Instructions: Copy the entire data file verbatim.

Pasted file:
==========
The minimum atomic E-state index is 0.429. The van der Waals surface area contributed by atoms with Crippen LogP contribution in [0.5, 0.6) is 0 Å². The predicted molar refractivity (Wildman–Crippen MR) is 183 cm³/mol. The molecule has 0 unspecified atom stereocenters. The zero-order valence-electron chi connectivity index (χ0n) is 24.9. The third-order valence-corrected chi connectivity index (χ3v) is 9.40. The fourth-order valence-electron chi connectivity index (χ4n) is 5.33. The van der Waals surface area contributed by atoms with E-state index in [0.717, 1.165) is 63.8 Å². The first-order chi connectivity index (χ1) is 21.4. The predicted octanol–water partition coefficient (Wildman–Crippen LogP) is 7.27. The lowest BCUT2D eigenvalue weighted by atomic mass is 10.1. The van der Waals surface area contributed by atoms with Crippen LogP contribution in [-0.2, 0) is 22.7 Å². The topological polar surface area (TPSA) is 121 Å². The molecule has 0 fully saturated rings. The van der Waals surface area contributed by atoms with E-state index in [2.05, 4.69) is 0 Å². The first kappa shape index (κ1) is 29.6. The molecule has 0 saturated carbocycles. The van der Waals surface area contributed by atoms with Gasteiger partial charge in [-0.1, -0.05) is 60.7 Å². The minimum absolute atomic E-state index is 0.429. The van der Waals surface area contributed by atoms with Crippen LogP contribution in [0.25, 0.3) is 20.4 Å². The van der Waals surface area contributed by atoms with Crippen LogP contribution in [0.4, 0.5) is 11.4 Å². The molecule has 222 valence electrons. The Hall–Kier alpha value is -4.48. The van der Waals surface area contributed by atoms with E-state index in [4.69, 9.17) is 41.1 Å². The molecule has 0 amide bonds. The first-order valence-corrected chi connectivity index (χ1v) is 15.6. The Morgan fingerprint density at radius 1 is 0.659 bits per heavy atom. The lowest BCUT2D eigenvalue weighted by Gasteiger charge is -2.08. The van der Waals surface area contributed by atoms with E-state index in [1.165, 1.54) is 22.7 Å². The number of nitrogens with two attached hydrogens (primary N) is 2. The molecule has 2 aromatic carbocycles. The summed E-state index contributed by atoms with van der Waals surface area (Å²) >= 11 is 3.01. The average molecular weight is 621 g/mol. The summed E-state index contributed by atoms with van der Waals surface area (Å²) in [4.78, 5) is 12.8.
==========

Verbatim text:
The minimum atomic E-state index is 0.429. The van der Waals surface area contributed by atoms with Crippen LogP contribution in [0.5, 0.6) is 0 Å². The predicted molar refractivity (Wildman–Crippen MR) is 183 cm³/mol. The molecule has 0 unspecified atom stereocenters. The zero-order valence-electron chi connectivity index (χ0n) is 24.9. The third-order valence-corrected chi connectivity index (χ3v) is 9.40. The fourth-order valence-electron chi connectivity index (χ4n) is 5.33. The van der Waals surface area contributed by atoms with E-state index in [0.717, 1.165) is 63.8 Å². The first-order chi connectivity index (χ1) is 21.4. The predicted octanol–water partition coefficient (Wildman–Crippen LogP) is 7.27. The lowest BCUT2D eigenvalue weighted by atomic mass is 10.1. The van der Waals surface area contributed by atoms with Crippen LogP contribution in [-0.2, 0) is 22.7 Å². The topological polar surface area (TPSA) is 121 Å². The molecule has 0 fully saturated rings. The van der Waals surface area contributed by atoms with E-state index in [2.05, 4.69) is 0 Å². The first kappa shape index (κ1) is 29.6. The molecule has 0 saturated carbocycles. The van der Waals surface area contributed by atoms with Gasteiger partial charge in [-0.1, -0.05) is 60.7 Å². The minimum absolute atomic E-state index is 0.429. The van der Waals surface area contributed by atoms with Crippen LogP contribution in [0.25, 0.3) is 20.4 Å². The van der Waals surface area contributed by atoms with Crippen LogP contribution in [0.4, 0.5) is 11.4 Å². The molecule has 222 valence electrons. The Hall–Kier alpha value is -4.48. The van der Waals surface area contributed by atoms with E-state index in [4.69, 9.17) is 41.1 Å². The molecule has 0 amide bonds. The first-order valence-corrected chi connectivity index (χ1v) is 15.6. The Morgan fingerprint density at radius 1 is 0.659 bits per heavy atom. The lowest BCUT2D eigenvalue weighted by Gasteiger charge is -2.08. The van der Waals surface area contributed by atoms with E-state index in [1.165, 1.54) is 22.7 Å². The number of nitrogens with two attached hydrogens (primary N) is 2. The molecule has 2 aromatic carbocycles. The summed E-state index contributed by atoms with van der Waals surface area (Å²) >= 11 is 3.01. The average molecular weight is 621 g/mol. The summed E-state index contributed by atoms with van der Waals surface area (Å²) in [4.78, 5) is 12.8.